New Balance Kawhi
The New Balance Kawhi is a supportive shoe that works for many players. Trust the process of breaking it in, and it should feel good.
Release Date: 2019
After a big return to performance basketball in 2019 with the New Balance OMN1S, the New Balance Kawhi is the company’s second basketball model. Was New Balance able to recapture the magic in 2020 for its sole signature athlete, Kawhi Leonard? Let’s find out.
The data driven pattern used for the New Balance Kawhi’s traction must be pretty specific data. I noticed (after over a month) that each shoe features a unique outsole. I shouldn’t say entirely unique. Each sole has a similar style pattern, wider-spaced grooves around the lateral edges, and a heel with a more compact pattern on the medial side of the foot. The patterns themselves, however, are far from exact and presumably based on dominant foot versus non-dominant foot.
Nerdy stuff aside, the setup performs well. Dust is heavily attracted to this translucent compound but it seems the compact, more aggressive traction under the ball of the foot bristles dust and debris to the outer edges. At the edges, wide grooves hold dust away from the rubber that contacts the floor.
In the dustiest setting, where I primarily ran full-court 5-on-5, I only recall needing to wipe between games. But I still needed to wipe. I also played outdoors where the rubber seems like it should last a decent amount of time. Given the Kawhi’s higher price tag along with some noticeable wear down, use them outdoors with caution.
FuelCell foam makes up the midsole and there’s a bit more of it than in the New Balance OMN1S. Given this thicker slab and some extra support in the Kawhi, it’s not quite as smooth a ride as the OMN1S. The ride is still good, but you’ll need some break-in time.
Court feel is also not as abundant, yet this iteration of FuelCell retains stability. After playing outdoors I could feel it in my knees a little bit. Indoors, the Kawhi does the job with ample impact protection. This is especially true in the heel where the performance plate sits between the FuelCell and another thin slab of foam.
It’s not my favorite setup under foot, but I’d choose the New Balance Kawhi over plenty of other midsoles.
The construction of the New Balance Kawhi is even more elaborate than it appears from a glance. And I think that’s a good thing. The midfoot embroidery (which is also data driven) and the textile, synthetic, and raw material layered paneling all lends itself to support and durability.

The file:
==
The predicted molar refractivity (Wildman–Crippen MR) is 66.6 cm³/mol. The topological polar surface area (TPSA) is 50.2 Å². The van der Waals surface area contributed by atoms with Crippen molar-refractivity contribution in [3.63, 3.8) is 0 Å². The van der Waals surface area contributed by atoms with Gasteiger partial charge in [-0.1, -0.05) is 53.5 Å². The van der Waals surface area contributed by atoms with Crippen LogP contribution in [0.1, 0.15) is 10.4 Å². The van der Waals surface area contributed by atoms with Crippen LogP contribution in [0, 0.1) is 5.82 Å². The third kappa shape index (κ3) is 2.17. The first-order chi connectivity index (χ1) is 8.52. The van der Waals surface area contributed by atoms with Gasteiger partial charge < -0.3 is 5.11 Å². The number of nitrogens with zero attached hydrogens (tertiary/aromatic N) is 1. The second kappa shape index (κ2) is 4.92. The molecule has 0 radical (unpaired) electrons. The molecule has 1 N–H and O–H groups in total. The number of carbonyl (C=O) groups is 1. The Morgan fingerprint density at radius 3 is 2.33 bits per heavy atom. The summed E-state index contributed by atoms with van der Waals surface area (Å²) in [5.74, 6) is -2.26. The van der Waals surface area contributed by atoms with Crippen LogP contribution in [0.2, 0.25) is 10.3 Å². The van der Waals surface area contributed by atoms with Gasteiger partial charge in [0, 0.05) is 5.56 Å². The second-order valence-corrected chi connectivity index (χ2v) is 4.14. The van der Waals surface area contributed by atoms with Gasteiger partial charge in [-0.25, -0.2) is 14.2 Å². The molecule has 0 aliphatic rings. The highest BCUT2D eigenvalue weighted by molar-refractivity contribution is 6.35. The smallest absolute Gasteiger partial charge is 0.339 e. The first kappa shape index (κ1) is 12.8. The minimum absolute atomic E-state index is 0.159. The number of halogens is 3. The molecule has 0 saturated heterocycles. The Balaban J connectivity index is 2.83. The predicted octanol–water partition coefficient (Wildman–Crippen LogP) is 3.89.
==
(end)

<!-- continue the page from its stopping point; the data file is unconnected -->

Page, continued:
At its core, the Kawhi is a one-piece bootie, but not the stretchy type you’d expect. Some may have trouble with this type of construction when combined with the many different material layers of materials. Remain patient and it’ll all break in and age nicely. Just like many of the tanks that released in the 90s. It’s a good shoe to “get that old thing back”.
Based on my experience with the OMN1S and OMN1S Low, I received a pair a half size down from my true size and I’m happy with that. I think it would run too long in my true size.
Expect a very snug fit to begin with. You’ll also have some difficulty getting your foot into the shoe unless you have a very narrow foot. However, as I mentioned already, the shoe will break in over time and improve this experience.
The New Balance Kawhi is not offered in wide sizes. I’m not sure how wide foot friendly this will be at true size, but that would be my recommendation. Definitely don’t go down a half size and beware you might have too much space up front in your true size.
By far the best attribute of the New Balance Kawhi signature, in my opinion, is the support. In fact the Kawhi is one of the best basketball shoes for ankle support in 2021. When you think about it, it makes sense. The shoe was made for a man widely viewed as the best two-way player on the planet. He’s listed at 6’7”, 225 pounds. The same shoe made for him is what you’ll get as a consumer (minus a logo swap on the heel for most non ‘4 Bounces’ colorways.
Initially, it felt like almost too much support. Really what I’m trying to say is, they felt bulky. Stiffer midsole, stiffer materials, noticeably high arch area, heavier weight, et cetera. But as the shoe began to break in and mold to my foot, it quickly became one of the, if not the most, secure pair in my rotation.
The only area of concern had I had support-wise was the heel lockdown due to what I thought was an external heel counter issue. It turns out it was more of a material issue that faded away with more wear (thankfully). Everything else in addition to that big plastic heel piece is great for support. From the enlarged plastic torsional plate, the base width, the fit, and the materials all help support your foot. The Impala references on the Kawhi are fitting. They are built like an old school classic car.
I’d recommend the New Balance Kawhi to anyone except those who don’t have the patience to trust the process of breaking in the shoe and/or view the weight as a dealbreaker. Of course, if you’re a Kawhi fan, go for it. But for any hooper, I think there are benefits no matter your playing style. I’d especially recommend the Kawhi for bigger athletes that are looking for more support.
Thanks to New Balance for sending a pair to review and everyone involved in allowing me to experience the Kawhi in this ‘4 Bounces’ colorway. New Balance has another solid performer on its hands and I look forward to what the brand does next.